After everyone cleared out at the end of the day, I finally was able to start making headway with getting rid of the tin foil. I just wanted to be able to sit in my chair and work. I left a bunch of the tin foil up for Monday. I then went through the cards from the students and teachers. Reading the cards was the best part of the day.

 

Before one of the suspicious jokester/teacher’s left, she reminded me that tin foil could be a symbolic message. “Dr, Cook, remember what you always say, Your Image is Our Image. Have a Happy Birthday!”

Dreams Became Reality: Damear, Principal for a Day

Preparing for his day as Principal

In my post Turning Dreams Into Reality I discussed how I received a letter from a 5th grade student who wanted to fulfill his dream of becoming a Principal. What better day then the day after we celebrated Martin Luther King Jr. Day to make this a reality!

 

Demear reported for work early and was ready to get started. We reviewed the day’s objective in my office and then went to the cafeteria for morning breakfast duty. It was awesome seeing the kids come up to Damear and asking how it was being a principal. Damear was humble, and I could tell he was taking this experience very seriously.

 

“Good morning Bacon Elementary”

We then headed up to the office for announcements. Damear prepped, and then delivered his message to the students and teachers. After the announcements, we attempted to walk around the building, but then Damear quickly saw how difficult it was to actually get out of the office. We would get a few steps, and someone had a question. We would retreat back into the office, and then someone would call. I pointed out that often times I am unable to make it out of the office!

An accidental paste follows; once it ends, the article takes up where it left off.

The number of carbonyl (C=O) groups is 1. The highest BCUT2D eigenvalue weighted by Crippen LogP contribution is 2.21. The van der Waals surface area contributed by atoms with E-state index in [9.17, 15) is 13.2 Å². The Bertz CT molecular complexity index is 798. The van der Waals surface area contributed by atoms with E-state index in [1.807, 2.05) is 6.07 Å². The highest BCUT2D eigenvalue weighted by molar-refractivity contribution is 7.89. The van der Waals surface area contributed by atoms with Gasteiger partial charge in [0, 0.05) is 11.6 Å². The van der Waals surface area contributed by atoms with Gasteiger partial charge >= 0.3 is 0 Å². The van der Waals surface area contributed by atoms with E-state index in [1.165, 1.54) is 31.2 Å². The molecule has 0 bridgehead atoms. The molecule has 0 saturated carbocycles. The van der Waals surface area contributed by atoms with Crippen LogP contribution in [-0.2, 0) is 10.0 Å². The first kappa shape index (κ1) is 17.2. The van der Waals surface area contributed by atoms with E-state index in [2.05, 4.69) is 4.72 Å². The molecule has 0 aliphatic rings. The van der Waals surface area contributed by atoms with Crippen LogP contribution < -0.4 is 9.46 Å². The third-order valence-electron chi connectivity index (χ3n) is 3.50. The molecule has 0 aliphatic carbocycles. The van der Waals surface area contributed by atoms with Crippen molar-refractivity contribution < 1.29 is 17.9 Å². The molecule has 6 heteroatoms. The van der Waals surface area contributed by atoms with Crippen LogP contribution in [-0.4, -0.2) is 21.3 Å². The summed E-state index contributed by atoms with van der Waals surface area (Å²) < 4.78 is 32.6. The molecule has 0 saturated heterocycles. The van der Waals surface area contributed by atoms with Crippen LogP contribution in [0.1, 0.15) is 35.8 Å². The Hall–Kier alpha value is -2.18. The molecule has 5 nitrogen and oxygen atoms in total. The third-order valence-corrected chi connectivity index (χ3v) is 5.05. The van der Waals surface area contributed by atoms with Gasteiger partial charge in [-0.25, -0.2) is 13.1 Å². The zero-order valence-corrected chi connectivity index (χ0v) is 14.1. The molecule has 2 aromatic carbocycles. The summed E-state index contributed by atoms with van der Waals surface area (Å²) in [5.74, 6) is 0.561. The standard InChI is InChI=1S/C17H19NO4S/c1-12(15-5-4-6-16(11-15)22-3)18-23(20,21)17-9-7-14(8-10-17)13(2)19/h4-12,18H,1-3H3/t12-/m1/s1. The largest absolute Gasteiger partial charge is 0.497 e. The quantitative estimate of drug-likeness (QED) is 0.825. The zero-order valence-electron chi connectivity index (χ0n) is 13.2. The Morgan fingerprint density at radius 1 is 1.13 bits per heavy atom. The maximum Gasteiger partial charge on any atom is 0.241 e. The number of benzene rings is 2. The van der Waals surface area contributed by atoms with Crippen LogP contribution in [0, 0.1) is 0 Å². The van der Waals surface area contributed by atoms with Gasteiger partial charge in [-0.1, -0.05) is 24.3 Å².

I had a meeting at our Board of Education Office, so instead of having Damear join me, I simply left him in charge of the building. It was during this time that he really thrived. He walked throughout the building, checked on classrooms, and hung out with the secretaries. He had his walkie-talkie with him the whole time.

 

Enjoying some chips and floor hockey

When I returned to the office I got an update from him. He told me we were doing good. He mentioned to me that he felt the Kindergartners were pretty easy to deal with. I told him that they can be, but you never know what can happen. Sure enough, a few minutes later we received a call that a Kindergartner had kicked and spit on another student. Damear immediately wanted to suspend the student. I showed him how we interview kids and teachers, determine if we received the whole story, and then refered to the discipline manual. He eventually decided that suspension was not the answer, and I called the parent.